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The purpose of this study is to determine whether a testosterone receptor blocker (flutamide) will normalize sleep-wake luteinizing hormone pulse frequency relationships in women with polycystic ovary syndrome.
During the follicular phase of the normal menstrual cycle, luteinizing hormone (LH) pulse frequency decreases during sleep. These decreases may be important to support follicle stimulating hormone (FSH) synthesis and secretion. Polycystic ovary syndrome (PCOS) is associated with a persistently rapid gonadotropin hormone-releasing hormone (GnRH) pulse frequency, an abnormality that may account for many of the hormonal manifestations of PCOS. Although one prior study suggests that nocturnal LH frequency decreases slightly in PCOS, methodological issues limit interpretation. Our preliminary data suggest that nocturnal LH frequency does not decrease in untreated PCOS, but that nocturnal decreases of LH frequency are restored with androgen receptor blockade (flutamide) in women with PCOS. We have two hypotheses: (1) Prior to flutamide administration, sleep-associated slowing of LH pulse frequency is less pronounced in women with PCOS compared to that of normally-cycling women in the late follicular phase of the menstrual cycle; (2) After 4 weeks of flutamide administration, sleep-associated LH frequency reduction in women with PCOS is similar to that of normally-cycling women in the late follicular phase of the menstrual cycle. Women with PCOS and normally-cycling women will be studied. For each study participant, LH pulse frequency will be determined (from 1500 to 0700 h) after 4 weeks of flutamide and after 4 weeks of placebo. Flutamide and placebo will be given in random order (i.e., cross-over study). Sleep will be formally evaluated. Flutamide will then be given for 4 weeks prior to reassessment of LH pulse frequency. LH pulse frequency will be analyzed by way of hierarchical mixed effect models. We will use statistical analyses to determine: (a) whether the wake vs. sleep difference in LH frequency is the same for PCOS and normal controls prior to flutamide, and (b) whether the mean wake vs. sleep difference in LH frequency is the same for the two groups after flutamide.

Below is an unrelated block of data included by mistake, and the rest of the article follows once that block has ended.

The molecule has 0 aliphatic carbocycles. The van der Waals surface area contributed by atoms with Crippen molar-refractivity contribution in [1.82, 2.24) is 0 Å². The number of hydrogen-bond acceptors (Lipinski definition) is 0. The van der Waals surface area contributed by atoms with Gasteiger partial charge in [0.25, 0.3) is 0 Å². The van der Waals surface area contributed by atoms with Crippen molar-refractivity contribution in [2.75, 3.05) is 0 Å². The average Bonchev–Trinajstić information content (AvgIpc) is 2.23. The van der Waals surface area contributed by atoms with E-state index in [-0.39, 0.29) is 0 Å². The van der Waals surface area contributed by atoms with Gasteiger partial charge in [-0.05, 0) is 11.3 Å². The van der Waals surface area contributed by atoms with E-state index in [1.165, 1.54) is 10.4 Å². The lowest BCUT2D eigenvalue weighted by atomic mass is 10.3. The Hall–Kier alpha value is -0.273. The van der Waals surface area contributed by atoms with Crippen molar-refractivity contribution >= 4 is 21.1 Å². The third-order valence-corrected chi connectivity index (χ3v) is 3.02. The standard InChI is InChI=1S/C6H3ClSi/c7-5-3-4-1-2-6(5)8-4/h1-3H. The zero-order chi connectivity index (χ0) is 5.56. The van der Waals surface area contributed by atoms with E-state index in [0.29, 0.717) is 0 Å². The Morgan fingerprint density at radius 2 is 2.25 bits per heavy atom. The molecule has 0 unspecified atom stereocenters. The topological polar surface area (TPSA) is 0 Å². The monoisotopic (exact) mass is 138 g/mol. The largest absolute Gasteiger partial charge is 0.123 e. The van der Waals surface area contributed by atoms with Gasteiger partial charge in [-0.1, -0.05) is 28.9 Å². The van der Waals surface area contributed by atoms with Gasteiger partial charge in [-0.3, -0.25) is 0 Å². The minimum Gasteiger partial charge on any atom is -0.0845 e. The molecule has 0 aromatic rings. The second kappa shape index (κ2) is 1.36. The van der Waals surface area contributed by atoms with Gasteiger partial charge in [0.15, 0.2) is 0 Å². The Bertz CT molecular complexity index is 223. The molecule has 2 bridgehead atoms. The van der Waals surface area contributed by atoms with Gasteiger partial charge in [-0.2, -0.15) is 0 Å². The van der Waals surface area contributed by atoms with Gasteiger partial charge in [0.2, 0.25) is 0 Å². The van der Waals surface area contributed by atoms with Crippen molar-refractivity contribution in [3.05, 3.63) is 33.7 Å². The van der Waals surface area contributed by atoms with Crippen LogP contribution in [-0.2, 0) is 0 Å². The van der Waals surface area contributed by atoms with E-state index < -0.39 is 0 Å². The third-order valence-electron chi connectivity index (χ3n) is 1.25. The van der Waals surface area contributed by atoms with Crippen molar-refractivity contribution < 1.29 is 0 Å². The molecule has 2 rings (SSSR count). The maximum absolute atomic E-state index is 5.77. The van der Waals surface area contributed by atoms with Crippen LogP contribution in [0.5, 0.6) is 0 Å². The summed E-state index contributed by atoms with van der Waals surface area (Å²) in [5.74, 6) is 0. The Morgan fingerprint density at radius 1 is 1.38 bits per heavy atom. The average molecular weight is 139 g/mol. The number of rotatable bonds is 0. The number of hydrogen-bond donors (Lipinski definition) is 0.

Allocation: Randomized, Control: Placebo Control, Intervention Model: Crossover Assignment, Masking: Double Blind (Subject, Investigator, Outcomes Assessor)
Polycystic Ovary Syndrome
University of Virginia
University of Virginia
Published on BioPortfolio: 2014-07-23T21:14:04-0400
Polycystic Ovary Syndrome (PCOS) is the major cause of infertility in the United States. Many women with PCOS demonstrate insulin resistance and a compensatory hyperinsulinemia.This is due...
The purpose of this study is to assess the efficacy of Diamel administration in the treatment of Polycystic Ovary Syndrome. The duration of this double-blind placebo controlled phase 3 cli...
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The purpose of this study is to determine whether statins (simvastatin) improve clinical (excessive hair, skin problems), endocrine (androgens) and metabolic (lipids, markers of systemic i...